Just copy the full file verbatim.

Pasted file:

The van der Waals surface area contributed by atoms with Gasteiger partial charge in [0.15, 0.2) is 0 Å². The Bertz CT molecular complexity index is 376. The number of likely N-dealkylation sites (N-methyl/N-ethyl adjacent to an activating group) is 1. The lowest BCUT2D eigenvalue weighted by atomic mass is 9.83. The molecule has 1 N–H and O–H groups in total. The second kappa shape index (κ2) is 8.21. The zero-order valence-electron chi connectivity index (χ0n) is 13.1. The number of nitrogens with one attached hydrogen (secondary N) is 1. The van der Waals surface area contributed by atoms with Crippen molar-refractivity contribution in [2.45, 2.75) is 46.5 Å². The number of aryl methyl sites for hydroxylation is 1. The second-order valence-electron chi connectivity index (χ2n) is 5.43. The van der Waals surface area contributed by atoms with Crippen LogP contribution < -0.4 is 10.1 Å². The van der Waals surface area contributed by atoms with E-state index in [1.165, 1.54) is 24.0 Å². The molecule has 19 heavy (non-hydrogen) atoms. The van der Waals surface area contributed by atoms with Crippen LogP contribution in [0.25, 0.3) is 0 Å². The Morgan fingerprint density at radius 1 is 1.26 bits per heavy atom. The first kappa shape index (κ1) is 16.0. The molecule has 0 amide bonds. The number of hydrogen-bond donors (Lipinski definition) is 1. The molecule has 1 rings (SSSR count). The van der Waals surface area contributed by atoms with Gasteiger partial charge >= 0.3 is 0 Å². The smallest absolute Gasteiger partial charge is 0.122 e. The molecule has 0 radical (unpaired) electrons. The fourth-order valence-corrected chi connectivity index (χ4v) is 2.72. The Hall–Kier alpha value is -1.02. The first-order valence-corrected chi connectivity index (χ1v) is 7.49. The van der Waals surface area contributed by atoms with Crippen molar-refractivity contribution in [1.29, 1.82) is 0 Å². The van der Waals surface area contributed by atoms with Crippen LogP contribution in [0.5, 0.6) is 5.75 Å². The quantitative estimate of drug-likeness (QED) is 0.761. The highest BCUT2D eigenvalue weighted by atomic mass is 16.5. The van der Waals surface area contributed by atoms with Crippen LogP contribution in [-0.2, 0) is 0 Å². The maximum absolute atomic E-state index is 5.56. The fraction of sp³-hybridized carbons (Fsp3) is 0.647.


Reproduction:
The van der Waals surface area contributed by atoms with Gasteiger partial charge in [0.15, 0.2) is 0 Å². The Bertz CT molecular complexity index is 376. The number of likely N-dealkylation sites (N-methyl/N-ethyl adjacent to an activating group) is 1. The lowest BCUT2D eigenvalue weighted by atomic mass is 9.83. The molecule has 1 N–H and O–H groups in total. The second kappa shape index (κ2) is 8.21. The zero-order valence-electron chi connectivity index (χ0n) is 13.1. The number of nitrogens with one attached hydrogen (secondary N) is 1. The van der Waals surface area contributed by atoms with Crippen molar-refractivity contribution in [2.45, 2.75) is 46.5 Å². The number of aryl methyl sites for hydroxylation is 1. The second-order valence-electron chi connectivity index (χ2n) is 5.43. The van der Waals surface area contributed by atoms with Crippen LogP contribution < -0.4 is 10.1 Å². The van der Waals surface area contributed by atoms with E-state index in [1.165, 1.54) is 24.0 Å². The molecule has 19 heavy (non-hydrogen) atoms. The van der Waals surface area contributed by atoms with Crippen LogP contribution in [0.25, 0.3) is 0 Å². The Morgan fingerprint density at radius 1 is 1.26 bits per heavy atom. The first kappa shape index (κ1) is 16.0. The molecule has 0 amide bonds. The number of hydrogen-bond donors (Lipinski definition) is 1. The molecule has 1 rings (SSSR count). The van der Waals surface area contributed by atoms with Gasteiger partial charge >= 0.3 is 0 Å². The smallest absolute Gasteiger partial charge is 0.122 e. The molecule has 0 radical (unpaired) electrons. The fourth-order valence-corrected chi connectivity index (χ4v) is 2.72. The Hall–Kier alpha value is -1.02. The first-order valence-corrected chi connectivity index (χ1v) is 7.49. The van der Waals surface area contributed by atoms with Crippen molar-refractivity contribution in [1.29, 1.82) is 0 Å². The van der Waals surface area contributed by atoms with Crippen LogP contribution in [0.5, 0.6) is 5.75 Å². The quantitative estimate of drug-likeness (QED) is 0.761. The highest BCUT2D eigenvalue weighted by atomic mass is 16.5. The van der Waals surface area contributed by atoms with Crippen LogP contribution in [-0.2, 0) is 0 Å². The maximum absolute atomic E-state index is 5.56. The fraction of sp³-hybridized carbons (Fsp3) is 0.647.